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Examiner
  • Mack: From the Amish, a lesson in forgiveness

  • I loved the Amish people. My grandfather’s farm was located in the center of a large Amish community. Horse and buggies, barn raisings, black aprons and bonnets were part of my childhood.

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  • My mother recently sent me a newspaper picture in the mail.
    When I opened the envelope, I had to think for a few minutes. The newspaper photo was an Amish schoolhouse.
    I immediately recognized the Amish school because it was a mile from my grandfather’s farm. I was puzzled, at first, and wondered why my mother sent the picture to me
    Then, it hit me. It was the Amish school where I spent half of my junior year.
    When I was a junior in high school, I had the opportunity to participate in a semester long sociology project. My assignment was to select an “on location half day study.” I chose to be a teacher’s assistant at an Amish school.
    I loved the Amish people. My grandfather’s farm was located in the center of a large Amish community. Horse and buggies, barn raisings, black aprons and bonnets were part of my childhood.
    From a young age, I learned about the Amish, their beliefs and traditions.
    I remember every day of that four month school project. Teaching those respectful Amish children was a life changing experience.
    Then, in an instant, my thoughts raced to the Amish school in Nickel Mines, where on Oct. 2, 2006, a troubled truck driver, Charlie Roberts, shot 10 Amish girls, killing five and wounding five others before turning the gun on himself.
    I went from happiness to sadness, in one second.
    I phoned my sister to ask how the Amish were healing. She referred me to several newspaper articles dated Oct. 2, 2011, the fifth anniversary of the tragic event.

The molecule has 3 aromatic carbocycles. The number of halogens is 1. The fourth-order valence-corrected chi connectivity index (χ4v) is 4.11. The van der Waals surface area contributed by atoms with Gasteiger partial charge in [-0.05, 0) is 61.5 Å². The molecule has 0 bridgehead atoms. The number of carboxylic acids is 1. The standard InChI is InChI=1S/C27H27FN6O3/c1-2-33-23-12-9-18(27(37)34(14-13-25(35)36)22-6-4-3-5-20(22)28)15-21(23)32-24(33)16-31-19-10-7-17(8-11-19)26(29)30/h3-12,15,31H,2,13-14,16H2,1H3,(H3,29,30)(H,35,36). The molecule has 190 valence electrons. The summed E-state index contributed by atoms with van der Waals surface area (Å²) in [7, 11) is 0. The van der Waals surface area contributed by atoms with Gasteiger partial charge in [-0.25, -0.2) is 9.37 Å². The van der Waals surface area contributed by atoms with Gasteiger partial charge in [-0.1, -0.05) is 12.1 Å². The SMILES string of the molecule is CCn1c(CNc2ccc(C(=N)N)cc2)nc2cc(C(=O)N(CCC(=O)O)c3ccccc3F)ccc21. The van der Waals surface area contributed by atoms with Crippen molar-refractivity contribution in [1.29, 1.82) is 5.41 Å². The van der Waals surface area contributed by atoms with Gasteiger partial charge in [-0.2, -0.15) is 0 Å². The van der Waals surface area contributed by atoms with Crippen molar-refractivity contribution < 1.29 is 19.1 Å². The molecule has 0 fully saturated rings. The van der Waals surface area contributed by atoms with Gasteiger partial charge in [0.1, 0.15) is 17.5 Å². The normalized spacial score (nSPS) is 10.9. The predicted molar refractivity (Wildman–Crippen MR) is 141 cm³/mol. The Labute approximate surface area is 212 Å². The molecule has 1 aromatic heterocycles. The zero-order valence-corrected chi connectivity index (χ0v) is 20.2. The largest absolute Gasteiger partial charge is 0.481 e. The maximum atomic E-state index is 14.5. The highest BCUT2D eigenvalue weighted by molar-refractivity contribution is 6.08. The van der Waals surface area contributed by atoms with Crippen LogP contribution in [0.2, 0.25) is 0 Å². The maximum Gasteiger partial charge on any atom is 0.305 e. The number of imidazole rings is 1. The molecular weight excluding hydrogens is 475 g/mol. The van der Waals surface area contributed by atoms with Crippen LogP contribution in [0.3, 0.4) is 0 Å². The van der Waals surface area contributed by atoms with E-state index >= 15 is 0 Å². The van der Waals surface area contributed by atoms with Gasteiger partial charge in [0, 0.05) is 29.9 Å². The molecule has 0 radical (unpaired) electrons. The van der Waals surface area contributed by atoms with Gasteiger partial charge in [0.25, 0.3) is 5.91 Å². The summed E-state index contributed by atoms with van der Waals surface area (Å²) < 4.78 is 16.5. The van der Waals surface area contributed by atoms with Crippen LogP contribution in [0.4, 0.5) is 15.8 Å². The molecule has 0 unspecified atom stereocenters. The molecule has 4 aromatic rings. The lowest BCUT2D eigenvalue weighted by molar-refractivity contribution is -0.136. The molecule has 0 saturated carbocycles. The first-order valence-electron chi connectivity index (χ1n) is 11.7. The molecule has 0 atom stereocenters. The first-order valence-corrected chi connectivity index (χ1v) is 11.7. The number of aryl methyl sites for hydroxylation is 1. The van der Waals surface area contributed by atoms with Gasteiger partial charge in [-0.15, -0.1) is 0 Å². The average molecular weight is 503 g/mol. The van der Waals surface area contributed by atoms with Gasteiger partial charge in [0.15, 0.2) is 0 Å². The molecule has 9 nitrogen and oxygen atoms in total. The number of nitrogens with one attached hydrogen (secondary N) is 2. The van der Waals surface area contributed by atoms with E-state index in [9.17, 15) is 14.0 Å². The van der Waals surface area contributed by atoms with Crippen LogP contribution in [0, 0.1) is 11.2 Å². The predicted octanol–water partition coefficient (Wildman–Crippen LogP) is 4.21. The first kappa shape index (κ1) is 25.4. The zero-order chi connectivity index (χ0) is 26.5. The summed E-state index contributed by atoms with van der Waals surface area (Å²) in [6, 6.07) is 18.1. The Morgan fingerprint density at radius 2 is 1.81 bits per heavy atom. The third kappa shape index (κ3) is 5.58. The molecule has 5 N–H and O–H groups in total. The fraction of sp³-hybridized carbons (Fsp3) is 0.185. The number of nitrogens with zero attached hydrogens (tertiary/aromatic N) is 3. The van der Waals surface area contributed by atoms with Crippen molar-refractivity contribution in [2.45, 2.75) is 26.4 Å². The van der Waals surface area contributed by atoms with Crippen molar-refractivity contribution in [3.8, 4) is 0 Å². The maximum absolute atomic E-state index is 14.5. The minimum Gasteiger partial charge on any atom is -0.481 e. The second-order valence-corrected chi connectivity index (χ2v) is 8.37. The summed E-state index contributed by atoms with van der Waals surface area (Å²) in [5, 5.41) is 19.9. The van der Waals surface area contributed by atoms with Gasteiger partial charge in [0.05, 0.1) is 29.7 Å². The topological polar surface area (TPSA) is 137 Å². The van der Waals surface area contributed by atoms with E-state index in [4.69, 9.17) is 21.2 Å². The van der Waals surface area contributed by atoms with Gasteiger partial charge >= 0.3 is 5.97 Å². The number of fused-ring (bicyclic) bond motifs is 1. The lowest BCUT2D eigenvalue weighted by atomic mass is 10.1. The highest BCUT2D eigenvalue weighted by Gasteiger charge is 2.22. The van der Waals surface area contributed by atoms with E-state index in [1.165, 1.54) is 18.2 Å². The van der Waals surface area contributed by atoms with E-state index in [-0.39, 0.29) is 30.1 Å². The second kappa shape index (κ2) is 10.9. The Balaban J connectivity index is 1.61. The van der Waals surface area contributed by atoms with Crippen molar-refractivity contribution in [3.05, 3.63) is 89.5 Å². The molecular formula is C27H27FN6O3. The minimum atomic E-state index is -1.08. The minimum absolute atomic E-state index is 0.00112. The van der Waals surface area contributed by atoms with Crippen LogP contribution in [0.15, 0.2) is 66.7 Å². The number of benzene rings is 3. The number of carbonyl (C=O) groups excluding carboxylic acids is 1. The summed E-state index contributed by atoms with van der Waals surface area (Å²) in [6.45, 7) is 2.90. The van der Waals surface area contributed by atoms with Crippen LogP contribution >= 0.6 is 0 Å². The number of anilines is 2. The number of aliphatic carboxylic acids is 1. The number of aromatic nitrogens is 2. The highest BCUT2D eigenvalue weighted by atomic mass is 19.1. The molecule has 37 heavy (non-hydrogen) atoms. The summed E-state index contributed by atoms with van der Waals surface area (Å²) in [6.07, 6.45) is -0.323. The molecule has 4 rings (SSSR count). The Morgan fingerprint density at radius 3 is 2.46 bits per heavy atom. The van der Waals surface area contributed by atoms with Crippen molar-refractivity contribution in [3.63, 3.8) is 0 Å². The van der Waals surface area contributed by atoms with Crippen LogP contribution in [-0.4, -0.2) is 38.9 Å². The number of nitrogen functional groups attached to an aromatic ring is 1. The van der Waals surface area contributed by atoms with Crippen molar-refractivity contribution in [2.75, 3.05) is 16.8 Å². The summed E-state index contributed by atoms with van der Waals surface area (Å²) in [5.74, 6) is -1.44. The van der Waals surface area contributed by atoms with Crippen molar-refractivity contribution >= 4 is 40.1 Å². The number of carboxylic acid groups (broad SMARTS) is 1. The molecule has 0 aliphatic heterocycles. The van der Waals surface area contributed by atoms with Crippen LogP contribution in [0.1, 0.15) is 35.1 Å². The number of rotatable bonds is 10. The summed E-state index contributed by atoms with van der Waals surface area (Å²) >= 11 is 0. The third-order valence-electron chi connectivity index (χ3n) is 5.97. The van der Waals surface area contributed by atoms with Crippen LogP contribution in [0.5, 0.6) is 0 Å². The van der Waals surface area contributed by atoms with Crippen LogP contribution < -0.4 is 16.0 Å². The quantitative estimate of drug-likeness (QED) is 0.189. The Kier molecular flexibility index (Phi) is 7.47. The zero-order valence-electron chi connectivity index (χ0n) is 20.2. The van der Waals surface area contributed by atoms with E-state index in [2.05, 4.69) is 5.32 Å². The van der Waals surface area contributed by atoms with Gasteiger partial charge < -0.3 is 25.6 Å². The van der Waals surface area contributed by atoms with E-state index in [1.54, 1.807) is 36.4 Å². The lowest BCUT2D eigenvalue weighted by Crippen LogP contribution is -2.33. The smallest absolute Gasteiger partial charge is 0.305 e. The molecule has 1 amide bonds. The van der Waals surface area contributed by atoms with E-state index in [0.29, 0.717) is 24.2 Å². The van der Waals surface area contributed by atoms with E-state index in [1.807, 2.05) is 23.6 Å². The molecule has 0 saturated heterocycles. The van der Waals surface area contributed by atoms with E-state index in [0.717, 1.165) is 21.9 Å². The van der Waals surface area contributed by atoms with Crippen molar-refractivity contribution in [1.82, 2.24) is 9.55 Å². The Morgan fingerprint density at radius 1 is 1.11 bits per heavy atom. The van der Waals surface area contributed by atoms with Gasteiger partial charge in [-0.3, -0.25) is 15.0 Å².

The tragedy affected seven families. Two families had children who were injured and who died.
    The five girls who were buried were Naomi, 7; Lena, 7; Mary, 8; Anna Mae, 12; and Marian, 13.
    The survivors are healing, guided by their Amish faith.
    Sarah Ann Stoltzfus, now 13, was shot in the back of the head. The bullet exited her right temple. She is an A student at New Hope, the school that was built after the tragedy.
    Rachel Stoltzfus, also 13, was shot in the arm and the jaw. She had bone grafting done and only has a small scar.
    Esther King, now 18, was shot in the back, recovered and is an aid at the New Hope School.
    Barbie Fisher, who is 16, has had several surgeries and ongoing problems with her shoulder. She works as a hired girl.
    The most severely injured girl is the youngest survivor, Rosanna King. Rosanna, who is 11, is in a wheelchair and does not walk or talk.
    She attends a special-needs school for Amish children and uses a specialized computer mounted on the front of her wheelchair.
    Page 2 of 2 - I’d like to focus on beautiful young Rosanna. I will quote from the Lancaster New Era Newspaper.
    “One very strong friendship rose from the horrible tragedy. The Amish community developed a close bond with Chuck and Terri Roberts, the parents of Charlie Roberts.
    “Every week, Mrs. Roberts travels to Rosanna King’s home, to help care for the little girl for several hours, singing to her and reading Bible stories and books such as ‘Anne of Green Gables.’
    “‘Her and Rosanna have a pretty good relationship,’ Rosanna’s father says, chuckling at how Mrs. Roberts uses a ton of expression and enthusiasm when she reads.”
    Forgiveness is the key. I will conclude with a quote by Gordon B. Hinckley.
    “Somehow forgiveness, with love and tolerance, accomplishes miracles that can happen in no other way.”

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